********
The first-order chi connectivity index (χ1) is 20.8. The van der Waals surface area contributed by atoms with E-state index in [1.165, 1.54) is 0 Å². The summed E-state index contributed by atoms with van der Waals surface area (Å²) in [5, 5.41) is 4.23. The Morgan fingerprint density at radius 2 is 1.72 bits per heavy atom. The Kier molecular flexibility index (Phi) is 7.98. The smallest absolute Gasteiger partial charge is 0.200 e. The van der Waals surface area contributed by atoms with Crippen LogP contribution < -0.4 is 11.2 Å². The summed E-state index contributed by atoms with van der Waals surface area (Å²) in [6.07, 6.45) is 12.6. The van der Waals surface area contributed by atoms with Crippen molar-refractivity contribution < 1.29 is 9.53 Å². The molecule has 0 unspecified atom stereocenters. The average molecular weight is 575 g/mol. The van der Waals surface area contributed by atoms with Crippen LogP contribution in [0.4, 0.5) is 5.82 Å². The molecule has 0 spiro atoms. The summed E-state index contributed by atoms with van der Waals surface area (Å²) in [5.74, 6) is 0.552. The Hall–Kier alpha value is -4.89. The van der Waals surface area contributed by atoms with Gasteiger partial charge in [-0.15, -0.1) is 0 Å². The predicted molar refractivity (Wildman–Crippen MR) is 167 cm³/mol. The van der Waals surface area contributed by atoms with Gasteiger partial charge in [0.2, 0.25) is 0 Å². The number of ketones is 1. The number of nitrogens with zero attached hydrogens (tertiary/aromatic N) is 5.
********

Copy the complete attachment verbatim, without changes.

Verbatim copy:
The first-order chi connectivity index (χ1) is 20.8. The van der Waals surface area contributed by atoms with E-state index in [1.165, 1.54) is 0 Å². The summed E-state index contributed by atoms with van der Waals surface area (Å²) in [5, 5.41) is 4.23. The Morgan fingerprint density at radius 2 is 1.72 bits per heavy atom. The Kier molecular flexibility index (Phi) is 7.98. The smallest absolute Gasteiger partial charge is 0.200 e. The van der Waals surface area contributed by atoms with Crippen LogP contribution < -0.4 is 11.2 Å². The summed E-state index contributed by atoms with van der Waals surface area (Å²) in [6.07, 6.45) is 12.6. The van der Waals surface area contributed by atoms with Crippen molar-refractivity contribution < 1.29 is 9.53 Å². The molecule has 0 unspecified atom stereocenters. The average molecular weight is 575 g/mol. The van der Waals surface area contributed by atoms with Crippen LogP contribution in [0.4, 0.5) is 5.82 Å². The molecule has 0 spiro atoms. The summed E-state index contributed by atoms with van der Waals surface area (Å²) in [5.74, 6) is 0.552. The Hall–Kier alpha value is -4.89. The van der Waals surface area contributed by atoms with Gasteiger partial charge in [-0.15, -0.1) is 0 Å². The predicted molar refractivity (Wildman–Crippen MR) is 167 cm³/mol. The van der Waals surface area contributed by atoms with Gasteiger partial charge in [0.2, 0.25) is 0 Å². The number of ketones is 1. The number of nitrogens with zero attached hydrogens (tertiary/aromatic N) is 5.